29. 29. Power allows their voice tobe heard and recognized VoicePossess more independence thanprevious generations and havemore confidence in their opinion. Freedom PowerDesire the ability to personalize,customize or self-create - wantto put their own mark on it.Look to express their ownopinions and being influential indecision making. Ownership
  30. 30. Power Examples: Kotex designs hit on tweenʼs desire for freedom and self-expression. Hyatt Hotels new organic kids menu has been designed with the help of Gen Z taste testers
  31. 31. Things to think about: Provide opportunities and experience that allow tweens theability to voice their opinions and leave their mark on your brand.Consider ways to offer them personalization and choice thatappeals to their growing desire for individuality. Bring kids into the menu process by creating a contest orengagement that allows them to create their own menu items ordesignated tween menu designed to their preference.
  32. 32. Play becomes more based Creativity in reality and largely driven by technology Technology and Digital Tools have provided tweens unprecedented access to distribution channels to express their interests and passions.Play Fantasy Look to share their creative abilities and talents with the world. Have more realistic expectations in Surprise what they can become .
  33. 33. Play Examples: Doodle 4 Google is an annual competition for K-12 students to use their creative imaginations to think big and redesign the Google Homepage Tween Youtube stars, Drusila and Nessy, created Monster High Dolls Collectors channel where they review newly releaseddolls, host custom-doll drawing contests and solicit feedback from other kids.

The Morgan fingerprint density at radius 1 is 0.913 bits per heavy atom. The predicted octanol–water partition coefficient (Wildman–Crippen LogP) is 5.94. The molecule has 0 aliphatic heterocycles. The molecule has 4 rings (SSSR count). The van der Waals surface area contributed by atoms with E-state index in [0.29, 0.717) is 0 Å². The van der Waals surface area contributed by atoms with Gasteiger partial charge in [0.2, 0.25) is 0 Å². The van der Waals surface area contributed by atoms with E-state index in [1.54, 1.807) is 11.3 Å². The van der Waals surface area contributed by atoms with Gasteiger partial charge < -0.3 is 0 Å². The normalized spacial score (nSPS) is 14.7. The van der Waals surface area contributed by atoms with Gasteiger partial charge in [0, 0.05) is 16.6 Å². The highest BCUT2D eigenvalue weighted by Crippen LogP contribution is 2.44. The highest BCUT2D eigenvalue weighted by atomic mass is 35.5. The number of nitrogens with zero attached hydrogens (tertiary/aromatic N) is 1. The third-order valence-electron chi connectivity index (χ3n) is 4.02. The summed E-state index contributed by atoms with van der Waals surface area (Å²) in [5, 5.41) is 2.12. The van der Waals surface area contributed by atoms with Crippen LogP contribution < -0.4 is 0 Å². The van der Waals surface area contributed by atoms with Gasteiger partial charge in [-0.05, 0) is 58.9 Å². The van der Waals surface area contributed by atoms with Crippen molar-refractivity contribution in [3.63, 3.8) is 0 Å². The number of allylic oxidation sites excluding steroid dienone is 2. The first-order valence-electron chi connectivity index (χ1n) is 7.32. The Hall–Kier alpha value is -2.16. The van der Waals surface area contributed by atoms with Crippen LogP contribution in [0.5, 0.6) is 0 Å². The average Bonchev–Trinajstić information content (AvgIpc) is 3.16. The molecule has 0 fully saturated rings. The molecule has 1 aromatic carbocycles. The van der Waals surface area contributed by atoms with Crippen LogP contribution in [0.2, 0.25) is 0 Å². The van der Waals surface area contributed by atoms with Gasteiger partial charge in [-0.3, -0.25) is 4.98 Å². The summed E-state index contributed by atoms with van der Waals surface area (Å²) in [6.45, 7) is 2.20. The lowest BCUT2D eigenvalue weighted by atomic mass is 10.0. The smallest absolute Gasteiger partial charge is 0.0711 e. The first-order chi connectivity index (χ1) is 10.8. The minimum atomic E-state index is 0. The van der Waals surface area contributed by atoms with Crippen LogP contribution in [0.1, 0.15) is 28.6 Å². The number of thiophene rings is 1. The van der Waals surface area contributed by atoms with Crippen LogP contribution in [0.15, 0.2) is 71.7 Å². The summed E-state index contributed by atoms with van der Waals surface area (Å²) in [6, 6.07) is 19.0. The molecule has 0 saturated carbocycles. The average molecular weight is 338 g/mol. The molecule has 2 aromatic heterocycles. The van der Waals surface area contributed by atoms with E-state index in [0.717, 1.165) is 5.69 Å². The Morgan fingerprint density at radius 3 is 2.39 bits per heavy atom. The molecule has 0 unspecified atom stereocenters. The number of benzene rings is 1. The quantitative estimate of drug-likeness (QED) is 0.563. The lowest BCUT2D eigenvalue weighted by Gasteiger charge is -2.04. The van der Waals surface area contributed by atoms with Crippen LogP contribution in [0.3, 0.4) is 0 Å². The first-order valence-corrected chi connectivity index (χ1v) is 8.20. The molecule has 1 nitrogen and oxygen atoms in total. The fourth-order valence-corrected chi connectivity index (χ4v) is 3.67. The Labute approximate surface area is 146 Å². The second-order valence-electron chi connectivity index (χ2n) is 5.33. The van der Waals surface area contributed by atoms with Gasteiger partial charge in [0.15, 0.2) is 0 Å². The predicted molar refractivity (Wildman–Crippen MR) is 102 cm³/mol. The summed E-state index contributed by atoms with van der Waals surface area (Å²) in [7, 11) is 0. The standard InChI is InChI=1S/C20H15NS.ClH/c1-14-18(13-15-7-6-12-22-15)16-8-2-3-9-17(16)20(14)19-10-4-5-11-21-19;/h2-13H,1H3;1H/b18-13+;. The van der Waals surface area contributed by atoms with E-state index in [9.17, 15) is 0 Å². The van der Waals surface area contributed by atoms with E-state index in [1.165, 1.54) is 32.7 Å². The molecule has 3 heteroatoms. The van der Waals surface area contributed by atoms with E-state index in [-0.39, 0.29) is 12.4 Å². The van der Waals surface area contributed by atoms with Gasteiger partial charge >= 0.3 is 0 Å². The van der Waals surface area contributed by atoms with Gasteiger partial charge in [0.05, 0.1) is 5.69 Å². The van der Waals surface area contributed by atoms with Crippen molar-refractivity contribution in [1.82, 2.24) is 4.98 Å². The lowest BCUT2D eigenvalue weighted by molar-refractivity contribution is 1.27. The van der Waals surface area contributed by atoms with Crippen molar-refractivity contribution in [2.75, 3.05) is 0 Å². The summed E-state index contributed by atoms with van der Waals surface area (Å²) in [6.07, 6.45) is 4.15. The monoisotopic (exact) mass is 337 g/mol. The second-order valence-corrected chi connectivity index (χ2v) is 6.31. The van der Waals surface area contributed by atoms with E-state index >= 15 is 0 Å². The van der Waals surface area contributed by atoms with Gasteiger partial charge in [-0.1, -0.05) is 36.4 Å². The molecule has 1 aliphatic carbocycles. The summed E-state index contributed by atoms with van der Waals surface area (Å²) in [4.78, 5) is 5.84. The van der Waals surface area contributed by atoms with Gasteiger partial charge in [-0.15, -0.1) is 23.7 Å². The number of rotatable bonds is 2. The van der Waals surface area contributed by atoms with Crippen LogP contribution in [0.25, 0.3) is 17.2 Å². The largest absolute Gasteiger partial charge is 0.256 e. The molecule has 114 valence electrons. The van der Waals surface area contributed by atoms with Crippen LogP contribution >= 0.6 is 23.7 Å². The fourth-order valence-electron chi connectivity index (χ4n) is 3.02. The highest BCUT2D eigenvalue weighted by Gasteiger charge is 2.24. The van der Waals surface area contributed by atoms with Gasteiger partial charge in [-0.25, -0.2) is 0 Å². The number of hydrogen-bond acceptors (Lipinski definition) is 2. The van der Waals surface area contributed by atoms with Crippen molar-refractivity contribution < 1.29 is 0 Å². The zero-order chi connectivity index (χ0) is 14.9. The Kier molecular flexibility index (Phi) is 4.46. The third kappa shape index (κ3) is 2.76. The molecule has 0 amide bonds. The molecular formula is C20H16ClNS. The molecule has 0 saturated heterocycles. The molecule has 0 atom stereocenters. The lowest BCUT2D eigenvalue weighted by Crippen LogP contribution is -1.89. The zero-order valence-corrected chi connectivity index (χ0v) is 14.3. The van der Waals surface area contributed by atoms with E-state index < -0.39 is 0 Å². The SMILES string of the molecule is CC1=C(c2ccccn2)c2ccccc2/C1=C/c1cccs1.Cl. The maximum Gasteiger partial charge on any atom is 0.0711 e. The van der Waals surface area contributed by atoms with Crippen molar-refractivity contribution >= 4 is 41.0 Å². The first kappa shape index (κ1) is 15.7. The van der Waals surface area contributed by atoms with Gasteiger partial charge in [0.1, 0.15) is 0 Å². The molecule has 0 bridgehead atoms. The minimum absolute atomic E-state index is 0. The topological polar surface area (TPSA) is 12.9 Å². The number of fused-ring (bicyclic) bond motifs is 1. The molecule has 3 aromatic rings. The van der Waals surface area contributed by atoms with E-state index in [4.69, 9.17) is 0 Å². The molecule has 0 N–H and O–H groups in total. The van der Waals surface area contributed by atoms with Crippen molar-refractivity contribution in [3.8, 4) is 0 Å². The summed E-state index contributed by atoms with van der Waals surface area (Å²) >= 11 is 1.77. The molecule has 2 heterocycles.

34. 34. Things to think about: Tweens are looking for more opportunities to exercise theirown abilities and creativity. Give them outlets to interact, create,and feel like they can influence your brand.
  35. 35. Success is being Knowledge recognized for your talents Desire for fame and recognition from others drives their motivation for success .Success Mastery Want to be recognized for their individual talents and abilities. Raised on the concept of gamification and increasingly see the world around them as having a digital layer. Recognition
  36. 36. Success Examples: BSA hosted Scout AwesomenessTV, a Youtube Channel, Quest, the first digital provides a wide range of tween/teen scavenger hunt using programing. smart phones, QR codes, Facebook and Twitter in Washington, DC My Girls Scout is an App, girls age 5-17 can attend a series of programming “boot camps” in which they will learn to create and design Android mobile apps
  37. 37. Things to think about: Help tweens get one step closer to their ideal shot at fame.Create a platform where they can develop and showcase theirtalents through cooking competitions, workshops, orperformances.
  38. 38. A matrix of motivators designed to help us understandthe how and why of tweens. Freedom! Voice! Ownership! Power! Exchange! Fantasy! Kid! Purpose! Belong! Tweens motivators! Play! Surprise! A"nity! Creativity! Success! Knowledge! Recognition! Mastery!